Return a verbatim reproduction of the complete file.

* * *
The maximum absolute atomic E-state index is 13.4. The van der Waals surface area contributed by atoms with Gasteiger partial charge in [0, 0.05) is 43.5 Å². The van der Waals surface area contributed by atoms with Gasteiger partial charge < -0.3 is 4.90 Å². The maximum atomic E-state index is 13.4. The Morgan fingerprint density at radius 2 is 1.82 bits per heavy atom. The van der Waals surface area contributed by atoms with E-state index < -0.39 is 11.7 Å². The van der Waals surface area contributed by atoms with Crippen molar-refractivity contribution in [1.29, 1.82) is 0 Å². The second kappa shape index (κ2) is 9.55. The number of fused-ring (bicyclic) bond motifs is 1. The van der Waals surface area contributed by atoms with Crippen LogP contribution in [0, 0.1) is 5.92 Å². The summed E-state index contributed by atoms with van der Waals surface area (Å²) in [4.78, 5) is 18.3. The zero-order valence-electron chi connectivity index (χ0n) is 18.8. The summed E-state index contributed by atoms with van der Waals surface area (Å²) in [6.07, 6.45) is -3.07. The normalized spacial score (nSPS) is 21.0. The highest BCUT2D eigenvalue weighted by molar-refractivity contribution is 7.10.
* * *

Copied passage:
The maximum absolute atomic E-state index is 13.4. The van der Waals surface area contributed by atoms with Gasteiger partial charge in [0, 0.05) is 43.5 Å². The van der Waals surface area contributed by atoms with Gasteiger partial charge < -0.3 is 4.90 Å². The maximum atomic E-state index is 13.4. The Morgan fingerprint density at radius 2 is 1.82 bits per heavy atom. The van der Waals surface area contributed by atoms with E-state index < -0.39 is 11.7 Å². The van der Waals surface area contributed by atoms with Crippen molar-refractivity contribution in [1.29, 1.82) is 0 Å². The second kappa shape index (κ2) is 9.55. The number of fused-ring (bicyclic) bond motifs is 1. The van der Waals surface area contributed by atoms with Crippen LogP contribution in [0, 0.1) is 5.92 Å². The summed E-state index contributed by atoms with van der Waals surface area (Å²) in [4.78, 5) is 18.3. The zero-order valence-electron chi connectivity index (χ0n) is 18.8. The summed E-state index contributed by atoms with van der Waals surface area (Å²) in [6.07, 6.45) is -3.07. The normalized spacial score (nSPS) is 21.0. The highest BCUT2D eigenvalue weighted by molar-refractivity contribution is 7.10.